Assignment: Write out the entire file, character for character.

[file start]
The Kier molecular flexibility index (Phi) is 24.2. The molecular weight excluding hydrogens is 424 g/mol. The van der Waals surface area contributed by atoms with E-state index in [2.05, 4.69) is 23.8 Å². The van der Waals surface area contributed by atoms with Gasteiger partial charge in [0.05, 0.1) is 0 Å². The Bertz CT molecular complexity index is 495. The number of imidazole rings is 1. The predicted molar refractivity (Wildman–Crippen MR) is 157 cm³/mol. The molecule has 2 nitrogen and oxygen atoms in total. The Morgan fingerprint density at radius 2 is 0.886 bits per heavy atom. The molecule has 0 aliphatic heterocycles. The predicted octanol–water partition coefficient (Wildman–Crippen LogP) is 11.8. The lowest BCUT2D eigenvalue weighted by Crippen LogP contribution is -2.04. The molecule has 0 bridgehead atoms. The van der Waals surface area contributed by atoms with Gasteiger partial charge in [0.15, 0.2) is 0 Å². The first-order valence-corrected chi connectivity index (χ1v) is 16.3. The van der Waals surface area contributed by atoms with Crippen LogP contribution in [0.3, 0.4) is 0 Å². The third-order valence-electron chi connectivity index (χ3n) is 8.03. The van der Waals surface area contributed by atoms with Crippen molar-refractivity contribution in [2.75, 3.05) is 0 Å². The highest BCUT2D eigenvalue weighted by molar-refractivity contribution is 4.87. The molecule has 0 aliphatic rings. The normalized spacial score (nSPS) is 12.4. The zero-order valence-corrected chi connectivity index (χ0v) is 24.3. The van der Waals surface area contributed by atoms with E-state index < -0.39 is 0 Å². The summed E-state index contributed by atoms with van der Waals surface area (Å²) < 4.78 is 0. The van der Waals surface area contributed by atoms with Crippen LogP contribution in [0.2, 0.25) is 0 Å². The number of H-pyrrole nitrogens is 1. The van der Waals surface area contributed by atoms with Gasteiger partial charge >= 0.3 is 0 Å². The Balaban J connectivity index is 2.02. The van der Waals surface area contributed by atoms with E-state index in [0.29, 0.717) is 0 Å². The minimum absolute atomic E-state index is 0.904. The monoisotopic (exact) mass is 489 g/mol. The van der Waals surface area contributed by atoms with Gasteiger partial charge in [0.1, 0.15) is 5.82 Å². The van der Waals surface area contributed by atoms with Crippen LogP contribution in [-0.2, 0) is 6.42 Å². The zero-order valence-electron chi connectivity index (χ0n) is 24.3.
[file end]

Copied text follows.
The Kier molecular flexibility index (Phi) is 24.2. The molecular weight excluding hydrogens is 424 g/mol. The van der Waals surface area contributed by atoms with E-state index in [2.05, 4.69) is 23.8 Å². The van der Waals surface area contributed by atoms with Gasteiger partial charge in [0.05, 0.1) is 0 Å². The Bertz CT molecular complexity index is 495. The number of imidazole rings is 1. The predicted molar refractivity (Wildman–Crippen MR) is 157 cm³/mol. The molecule has 2 nitrogen and oxygen atoms in total. The Morgan fingerprint density at radius 2 is 0.886 bits per heavy atom. The molecule has 0 aliphatic heterocycles. The predicted octanol–water partition coefficient (Wildman–Crippen LogP) is 11.8. The lowest BCUT2D eigenvalue weighted by Crippen LogP contribution is -2.04. The molecule has 0 bridgehead atoms. The van der Waals surface area contributed by atoms with Gasteiger partial charge in [0.15, 0.2) is 0 Å². The first-order valence-corrected chi connectivity index (χ1v) is 16.3. The van der Waals surface area contributed by atoms with Crippen LogP contribution in [0.3, 0.4) is 0 Å². The third-order valence-electron chi connectivity index (χ3n) is 8.03. The van der Waals surface area contributed by atoms with Crippen molar-refractivity contribution in [2.75, 3.05) is 0 Å². The highest BCUT2D eigenvalue weighted by molar-refractivity contribution is 4.87. The molecule has 0 aliphatic rings. The normalized spacial score (nSPS) is 12.4. The zero-order valence-corrected chi connectivity index (χ0v) is 24.3. The van der Waals surface area contributed by atoms with E-state index < -0.39 is 0 Å². The summed E-state index contributed by atoms with van der Waals surface area (Å²) < 4.78 is 0. The van der Waals surface area contributed by atoms with Crippen LogP contribution in [0.2, 0.25) is 0 Å². The number of H-pyrrole nitrogens is 1. The van der Waals surface area contributed by atoms with Gasteiger partial charge >= 0.3 is 0 Å². The Balaban J connectivity index is 2.02. The van der Waals surface area contributed by atoms with E-state index in [0.29, 0.717) is 0 Å². The minimum absolute atomic E-state index is 0.904. The monoisotopic (exact) mass is 489 g/mol. The van der Waals surface area contributed by atoms with Gasteiger partial charge in [0.1, 0.15) is 5.82 Å². The van der Waals surface area contributed by atoms with Crippen LogP contribution in [-0.2, 0) is 6.42 Å². The zero-order valence-electron chi connectivity index (χ0n) is 24.3.